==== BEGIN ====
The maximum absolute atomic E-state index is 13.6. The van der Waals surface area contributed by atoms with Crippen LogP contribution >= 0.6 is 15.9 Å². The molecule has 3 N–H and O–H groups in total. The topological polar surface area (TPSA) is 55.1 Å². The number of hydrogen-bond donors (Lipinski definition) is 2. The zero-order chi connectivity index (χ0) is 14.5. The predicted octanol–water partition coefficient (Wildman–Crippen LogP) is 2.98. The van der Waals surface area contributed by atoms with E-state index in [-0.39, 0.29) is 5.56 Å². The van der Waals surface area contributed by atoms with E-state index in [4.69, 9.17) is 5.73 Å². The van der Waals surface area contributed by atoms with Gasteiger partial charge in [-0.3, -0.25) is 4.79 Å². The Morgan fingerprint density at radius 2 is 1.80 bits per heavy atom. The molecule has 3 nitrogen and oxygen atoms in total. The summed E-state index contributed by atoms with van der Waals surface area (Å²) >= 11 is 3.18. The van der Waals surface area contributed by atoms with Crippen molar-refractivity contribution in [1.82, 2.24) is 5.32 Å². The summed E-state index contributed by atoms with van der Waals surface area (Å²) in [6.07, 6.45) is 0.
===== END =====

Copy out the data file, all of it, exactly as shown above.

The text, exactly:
The maximum absolute atomic E-state index is 13.6. The van der Waals surface area contributed by atoms with Crippen LogP contribution >= 0.6 is 15.9 Å². The molecule has 3 N–H and O–H groups in total. The topological polar surface area (TPSA) is 55.1 Å². The number of hydrogen-bond donors (Lipinski definition) is 2. The zero-order chi connectivity index (χ0) is 14.5. The predicted octanol–water partition coefficient (Wildman–Crippen LogP) is 2.98. The van der Waals surface area contributed by atoms with E-state index in [-0.39, 0.29) is 5.56 Å². The van der Waals surface area contributed by atoms with E-state index in [4.69, 9.17) is 5.73 Å². The van der Waals surface area contributed by atoms with Gasteiger partial charge in [-0.3, -0.25) is 4.79 Å². The Morgan fingerprint density at radius 2 is 1.80 bits per heavy atom. The molecule has 3 nitrogen and oxygen atoms in total. The summed E-state index contributed by atoms with van der Waals surface area (Å²) >= 11 is 3.18. The van der Waals surface area contributed by atoms with Crippen molar-refractivity contribution in [1.82, 2.24) is 5.32 Å². The summed E-state index contributed by atoms with van der Waals surface area (Å²) in [6.07, 6.45) is 0.